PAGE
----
How to estimate the Solar strength possible of Your Home

How to estimate the Solar strength possible of Your Home




As the solar industry continues to grow at rapid rate for both commercial and residential needs, there are nevertheless basic questions from the public on the true costs and benefits when investing in a solar system. Specifically, how much would a solar installation cost and how much energy will it produce?

Solar PV (Photovoltaic) residential systems are one of the most shared and fast-growing solar solutions. These kits generate electricity and are based on three major elements: solar panels to generate electricity, an inverter to transform the electricity into household use, and a mounting structure to obtain the equipment. The standard solar pv systems are”grid tied”, which method that it connects into the existing utility grid to supplement the overall electricity supply.

To understand the rough cost of what a residential grid-tied pv system could provide your home, here is the standard information needed to work by an calculate:

1) budget

2) location

3) total space obtainable

4) direction the panels would confront and angle

5) cost of electricity from your utility

Lets assume the following information for a sample cost-out:

1) $40,000 or less

2) Chicago, IL

3) 600 square feet of roof

4) South facing at 30 degree angle

5) ComEd rate of $0.14/kwh (the local utility company)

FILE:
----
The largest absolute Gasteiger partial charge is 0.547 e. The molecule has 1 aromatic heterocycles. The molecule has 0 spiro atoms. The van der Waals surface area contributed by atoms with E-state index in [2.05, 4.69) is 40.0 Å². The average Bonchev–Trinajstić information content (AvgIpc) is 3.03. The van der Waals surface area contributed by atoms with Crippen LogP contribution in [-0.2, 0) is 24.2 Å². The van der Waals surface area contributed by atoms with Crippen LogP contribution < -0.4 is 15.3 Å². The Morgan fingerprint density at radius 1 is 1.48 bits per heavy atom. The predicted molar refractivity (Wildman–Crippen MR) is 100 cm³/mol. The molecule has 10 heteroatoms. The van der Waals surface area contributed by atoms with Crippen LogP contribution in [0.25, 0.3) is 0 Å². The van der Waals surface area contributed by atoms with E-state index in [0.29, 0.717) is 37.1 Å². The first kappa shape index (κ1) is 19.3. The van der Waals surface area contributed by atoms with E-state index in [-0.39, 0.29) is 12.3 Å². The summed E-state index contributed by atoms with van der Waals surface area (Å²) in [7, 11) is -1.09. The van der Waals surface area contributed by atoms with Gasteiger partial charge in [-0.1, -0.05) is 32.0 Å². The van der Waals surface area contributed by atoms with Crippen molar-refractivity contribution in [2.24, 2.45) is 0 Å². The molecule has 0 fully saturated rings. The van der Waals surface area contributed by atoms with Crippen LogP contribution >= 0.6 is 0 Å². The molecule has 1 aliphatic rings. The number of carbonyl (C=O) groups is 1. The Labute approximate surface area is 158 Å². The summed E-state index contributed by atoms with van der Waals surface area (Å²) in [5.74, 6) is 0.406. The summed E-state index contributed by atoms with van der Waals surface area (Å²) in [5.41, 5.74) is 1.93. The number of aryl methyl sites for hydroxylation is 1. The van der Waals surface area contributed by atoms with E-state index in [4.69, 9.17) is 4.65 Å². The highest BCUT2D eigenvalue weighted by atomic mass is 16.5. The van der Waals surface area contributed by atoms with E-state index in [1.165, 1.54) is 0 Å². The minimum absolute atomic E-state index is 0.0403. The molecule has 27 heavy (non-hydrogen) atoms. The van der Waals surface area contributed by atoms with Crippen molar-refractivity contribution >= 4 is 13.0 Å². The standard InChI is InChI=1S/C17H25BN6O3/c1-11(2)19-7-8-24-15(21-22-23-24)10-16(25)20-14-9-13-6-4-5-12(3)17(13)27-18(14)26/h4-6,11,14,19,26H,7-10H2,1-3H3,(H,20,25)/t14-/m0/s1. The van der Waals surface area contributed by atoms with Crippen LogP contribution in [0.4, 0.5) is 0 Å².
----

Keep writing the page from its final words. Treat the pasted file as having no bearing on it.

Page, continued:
Now we apply additional solar information towards the specific evaluation:

1) $40,000 or less

2) Chicago, IL provides approximately 3.5 hours of quality sun each day, or 106 hours of solar hours each month

3) 600 ft of roof could fit approximately 33, 175 watt solar panels (18 sf per panel); 33 panels x 175 watts = 5.775 kilowatt system

4) South facing locations at approximately 30 degrees typically produces the best results, specifically in shade free locations

5) 5.775 kilowatt system produces this amount of electricity each hour of quality sun; 5.775kw x 106 hours per month = 612 kwh each month; 612 kwh x $0.14/kwh from ComEd = $85 in electric savings each month

The average cost of a grid-tie system including all products, installation and processing fees is around $7/watt. In the sample evaluation, $7/watt x 5,775 watt system = $40,425. In Illinois, the current state rebate is 30% of the cost of the solar kit. This results in a $12,127 refund. Federal incentives currently provide 30% tax credits for the cost of the solar kit, or another $12,127 in a one time tax credit. The net cost after federal and state incentives is $16,175. Keep in mind that municipalities and utility companies may also provide additional incentives and discounts. It is important to work with a solar specialized and an accountant to properly understand and course of action these financial details.

In the case of this sample evaluation, the solar system costs $16,175 and produces approximately $1,020 in savings per year. This results in a payback period of 15-16 years. However, this does not take into account the increased value of the residence, the likelihood of increased energy costs, or the environmental assistance and goodwill. Considering solar panels have a 25 year guarantee and are virtually trouble free once installed, the current benefits seem to outweigh the costs.




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